In 2002, the body of a female killer whale was found stranded near Port Townsend on the North Olympic Peninsula. Just offshore, a healthy, young male hovered close by, refusing gentle attempts to guide him into safer deep water. Although the male orca was saved, it was soon learned that the female’s body carried one of the highest loads of toxic chemicals ever recorded in a marine mammal.
Our education partner, The Port Townsend Marine Science Center, mounted a community effort to study the orca. Local children who learned about her story gave her the name, “Hope.” The Orca Project was established to raise awareness of these remarkable animals, the threats they face, and things we can do to help them survive.
After years of work, PTMSC has opened an incredible new exhibit in the Natural History Building, Learning from Orcas—the Story of Hope. We strongly encourage you to visit.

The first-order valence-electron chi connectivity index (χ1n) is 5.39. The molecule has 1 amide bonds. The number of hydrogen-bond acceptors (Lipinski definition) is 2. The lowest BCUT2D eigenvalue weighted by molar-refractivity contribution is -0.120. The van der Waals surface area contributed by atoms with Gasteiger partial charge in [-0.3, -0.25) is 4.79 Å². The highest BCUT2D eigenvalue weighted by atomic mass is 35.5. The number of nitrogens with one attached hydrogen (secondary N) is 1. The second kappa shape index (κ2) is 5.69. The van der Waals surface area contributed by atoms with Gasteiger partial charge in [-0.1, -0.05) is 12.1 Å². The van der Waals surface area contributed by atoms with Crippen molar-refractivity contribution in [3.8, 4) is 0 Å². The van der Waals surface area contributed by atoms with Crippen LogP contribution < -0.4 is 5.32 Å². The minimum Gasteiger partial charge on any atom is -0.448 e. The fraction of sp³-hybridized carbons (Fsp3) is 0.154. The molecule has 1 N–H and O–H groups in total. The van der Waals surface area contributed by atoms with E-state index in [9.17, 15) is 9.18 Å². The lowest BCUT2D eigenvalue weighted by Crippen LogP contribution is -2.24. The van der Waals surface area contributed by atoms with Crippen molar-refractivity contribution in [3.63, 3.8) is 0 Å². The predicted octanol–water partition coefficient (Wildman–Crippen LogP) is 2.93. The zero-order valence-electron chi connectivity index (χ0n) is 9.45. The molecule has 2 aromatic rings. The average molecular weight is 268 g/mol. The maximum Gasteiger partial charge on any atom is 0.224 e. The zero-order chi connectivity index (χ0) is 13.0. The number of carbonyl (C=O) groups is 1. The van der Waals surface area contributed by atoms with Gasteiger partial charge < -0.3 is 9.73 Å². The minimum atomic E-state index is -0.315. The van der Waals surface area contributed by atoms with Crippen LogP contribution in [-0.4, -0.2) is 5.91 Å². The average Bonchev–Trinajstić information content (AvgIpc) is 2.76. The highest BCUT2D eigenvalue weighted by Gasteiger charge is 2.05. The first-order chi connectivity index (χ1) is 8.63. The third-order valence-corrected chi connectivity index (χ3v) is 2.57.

The exhibit has activities for all ages. The skeleton of Hope was painstakingly cleaned, digitally scanned, and completely re-assembled – and now hangs in the Natural History Building at PTMSC. While working with scientists researching her death and preparing her skeleton for display, PTMSC learned many things about this whale and the community of orcas living along our coast.
Some of the fun things you can do at the exhibit include:
- Skeleton Articulation
Watch PTMSC staff and volunteers assembling Hope’s skeleton, step by exciting step.
- Orca Bone Atlas
Examine digital scans of every bone in Hope’s body, using the first ever online Orca Bone Atlas.
- Listen to Orcas
PTMSC and other OrcaSound hydrophone stations are recording orca sounds underwater. Listen in!
- Contaminants in Orcas
Learn about chemicals that today’s orcas exposed are exposed to – and where they are coming from.
Visit the Port Townsend Marine Science Center’s website for exhibit hours and more information. Guests on our tours in 2013 will receive a voucher for 50% off exhibit admission.